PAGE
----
As mentioned, Omo prices have increased substantially since 2012. Several experiences feel like complete rip-offs, particularly the charges imposed by guide associations, who typically demand 200-300 birr for activities that last an hour or two. As each attraction is controlled by a separate association, a new guide is required – and thus a new charge – at each stop. The “guiding” element tends to be non-existent – these young men typically exhibit an air of disdain for both faranjis and the tribes, and seem thoroughly uninterested/incapable of explaining anything but the most banal facts (“this is the hut where the people sleep”, “they wear clothes of animal skin”). After collecting their fees the guides return to chewing chat and drinking beer, waiting for the next busload of tourists. Haggling is impossible – fees are supposedly set by government and a receipt is duly presented. Where the money actually goes – other than to beer and chat – is anybody’s guess.

Here is an update on pricing at each of the attractions I visited (bear in mind that July is supposedly low season):
Key Afer market – Guide: 200 birr. Parking: 36 birr.
Dimeka market – Guide: 200 birr.
Mursi village – Guide: 200 birr. Village: 200 birr per person. Photos 5 birr per portrait.
Dassanech village – Guide: 300 birr. Boat 150 birr. Parking 36 birr. Village: 200 birr per person. (Note that this ends up being roughly triple the price quoted in the Guide. The Dassanech are also the worst of all the tribes when it comes to asking for photos – we literally had to flee the scene when we refused to take our cameras out. A bridge across the Omorate river is due to open in a few months, which will make it possible to avoid the jacked-up boat fee, and possibly reach more remote villages. However, it will probably be a matter of only weeks or months until those villages become just as corrupted by faranji fever).
Evangadi dance (Hamer tribe) – Guide: 200 birr. Dance: 200 birr per person.

Budget hotels in Konso, Jinka, Turmi, and Dimeka typically charge 250-300 per room with cold shower, although one one or two occasions we were able to haggle it down to 200 (due to it being low season).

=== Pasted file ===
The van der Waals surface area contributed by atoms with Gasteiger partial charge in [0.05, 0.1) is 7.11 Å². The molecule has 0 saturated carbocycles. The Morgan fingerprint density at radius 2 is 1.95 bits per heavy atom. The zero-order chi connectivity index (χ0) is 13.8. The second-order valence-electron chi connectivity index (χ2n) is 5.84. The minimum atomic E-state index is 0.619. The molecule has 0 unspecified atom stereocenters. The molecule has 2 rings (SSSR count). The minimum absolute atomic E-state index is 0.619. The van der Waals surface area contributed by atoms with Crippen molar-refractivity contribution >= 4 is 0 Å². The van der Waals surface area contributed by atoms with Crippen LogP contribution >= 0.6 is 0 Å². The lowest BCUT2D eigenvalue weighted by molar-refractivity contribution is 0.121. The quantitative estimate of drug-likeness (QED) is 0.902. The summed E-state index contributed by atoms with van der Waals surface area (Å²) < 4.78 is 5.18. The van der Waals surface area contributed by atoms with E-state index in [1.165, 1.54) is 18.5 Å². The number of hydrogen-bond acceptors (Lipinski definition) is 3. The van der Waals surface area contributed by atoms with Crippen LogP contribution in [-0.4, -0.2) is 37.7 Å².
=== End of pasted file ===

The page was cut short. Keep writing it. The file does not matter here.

You’ll easily end up spending $50 per day on accommodation, food, and activities, and that’s not counting the driver and 4×4, typically $120-$150 per day. Total expense for a trip: Minimum $1,500 but more likely $2,000+. There simply is no way to do Omo on a shoestring – the government, guide assocations, and tribes have made this literally impossible.

All in all, I can think of much more enjoyable and less exploitative ways of spending that kind of cash, in Ethiopia and beyond.

Thanks for reading!

Overland Ethiopia Tours

Alan Friedlob (Bellingham, Washington) & Mariann Kocsis (Baltimore, Maryland) write:

This April, we were fortunate to have spent about three weeks traveling with Overland Ethiopia Tours ( ). (Haileab Seyoum Beyene and his support staff)– in a private tour of the Northern Circuit, Rift Valley, South Omo, and the Bale Mountains. What impressed us is the social network Haileab and his guys have across the country. Everywhere we went—from Gonder to Yabello, warm greetings were exchanged through chance encounters with acquaintances of friends, and Haileab’s seamless connections with local guides opened doors to a better understanding of the cultural diversity that is Ethiopia. Haileab speaks Amharic, Oromaic, and Tigrinya; any of which may come in handy in helping guests bridge the challenges of Ethiopian travel. . As a guide, he listened to what we wanted to do—stopping at an unexpected market, listening to music, or finding high quality crafts and high grade coffee. He and his colleagues did everything possible to accommodate us. Haileab’s itinerary and accommodations were exactly as we had agreed. In one instance where he could not secure the hotel on our itinerary, he compensated us with three nights’ of meals at our next location.

Regarding our itinerary, I would like to suggest that you consider not visiting the Mursi people, or if you go, clarifying what your visit will entail, and then decide. As you are probably aware, the people of the South Omo Region expect to be paid for all photos. In the case of the Mursi, this practice has become extreme. It will be extremely difficult for a tourist to learn about Mursi ways as “photo,photo” will dominate the experience. Many world renown photographers like McCullin and McCurdy have captured the Mursi. Perhaps better to buy their books than contribute to the tribe’s self- exploitation. A difficult decision for some tourists.